EAS Miscellany encourages educators to integrate articles from our journal into the classroom. As a part of our new series “Teaching EAS,” we invite you to use this lesson plan as a model for designing your curriculum and teaching Early American Studies articles. If you would like to create other lesson plans using EAS articles, please download our template here and share your plan with us.
Teaching EAS: “‘Liberty or Death’: Patrick Henry, Theatrical Song, and Transatlantic Patriot Politics” by Amy Dunagin
In 1775 at the Second Virginia Convention, Patrick Henry famously exclaimed, “Give me liberty or give me death!” Henry’s call inspired Patriots to rally for independence from Great Britain. Despite how well-known his speech is in American history, tracing the source of the “Liberty or Death” speech proves tricky. Historian Amy Dunagin “considers the source” in her Summer 2023 EAS article. Our lesson plan uses her article to encourage students to consider the political impacts of sources, describe differences and commonalities between British and American Patriots, and understand the use of political propaganda in early America.
This lesson plan serves to meet the following objectives:
- Students will:
- Understand the importance of considering sources and the political impacts of those sources.
- Describe differences and commonalities between British and American Patriots.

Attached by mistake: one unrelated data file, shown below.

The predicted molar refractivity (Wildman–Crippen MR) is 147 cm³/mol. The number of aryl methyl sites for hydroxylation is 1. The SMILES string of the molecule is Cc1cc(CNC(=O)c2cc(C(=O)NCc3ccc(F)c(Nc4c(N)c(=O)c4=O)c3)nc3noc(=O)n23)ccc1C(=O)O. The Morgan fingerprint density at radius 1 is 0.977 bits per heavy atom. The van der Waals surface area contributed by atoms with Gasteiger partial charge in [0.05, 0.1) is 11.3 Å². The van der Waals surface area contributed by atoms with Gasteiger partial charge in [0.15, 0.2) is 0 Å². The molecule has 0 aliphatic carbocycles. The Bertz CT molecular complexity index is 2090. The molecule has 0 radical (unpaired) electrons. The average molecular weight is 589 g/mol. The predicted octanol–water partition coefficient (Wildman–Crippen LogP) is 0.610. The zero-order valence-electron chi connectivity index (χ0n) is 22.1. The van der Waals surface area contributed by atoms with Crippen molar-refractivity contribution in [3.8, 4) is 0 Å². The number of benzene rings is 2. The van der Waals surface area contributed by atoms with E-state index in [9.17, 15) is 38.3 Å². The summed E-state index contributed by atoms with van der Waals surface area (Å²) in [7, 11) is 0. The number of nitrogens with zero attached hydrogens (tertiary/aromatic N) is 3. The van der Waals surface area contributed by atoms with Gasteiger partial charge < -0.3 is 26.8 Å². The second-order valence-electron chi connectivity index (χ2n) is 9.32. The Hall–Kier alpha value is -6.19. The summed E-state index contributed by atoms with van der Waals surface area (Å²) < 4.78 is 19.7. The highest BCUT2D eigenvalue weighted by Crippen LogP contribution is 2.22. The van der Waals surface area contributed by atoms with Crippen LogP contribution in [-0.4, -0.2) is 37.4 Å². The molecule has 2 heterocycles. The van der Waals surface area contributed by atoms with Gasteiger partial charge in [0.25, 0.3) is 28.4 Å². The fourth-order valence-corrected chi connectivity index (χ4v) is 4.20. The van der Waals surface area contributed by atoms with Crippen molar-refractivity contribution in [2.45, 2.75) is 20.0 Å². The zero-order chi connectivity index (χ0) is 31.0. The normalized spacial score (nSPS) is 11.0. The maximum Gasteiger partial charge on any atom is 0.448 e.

- Understand the use of political propaganda in early America.
Click “Download” below for a PDF of this free lesson plan:
Supplemental Images, Documents, and YouTube Videos:
- The London Magazine, or, Gentleman’s Monthly Intelligencer
- Monthly Miscellany Article
- The Election
- York March
- Whilst Happy in My Native Land – See Figure 3 in lesson plan
Amy Dunagin is Assistant Professor of history, specializing in the cultural and political history of Britain and its empire. Her research focuses on how Britons made sense of their shifting cultural identities during the transformative decades of the late seventeenth and eighteenth centuries. She is currently completing a book manuscript entitled “The Land Without Music: English Identity and the Virtue of Unmusicality,” in which she explores why the English developed a reputation as an unmusical people in the late seventeenth and early eighteenth centuries, even as they aggressively asserted national superiority over Continental Europeans in a host of other spheres.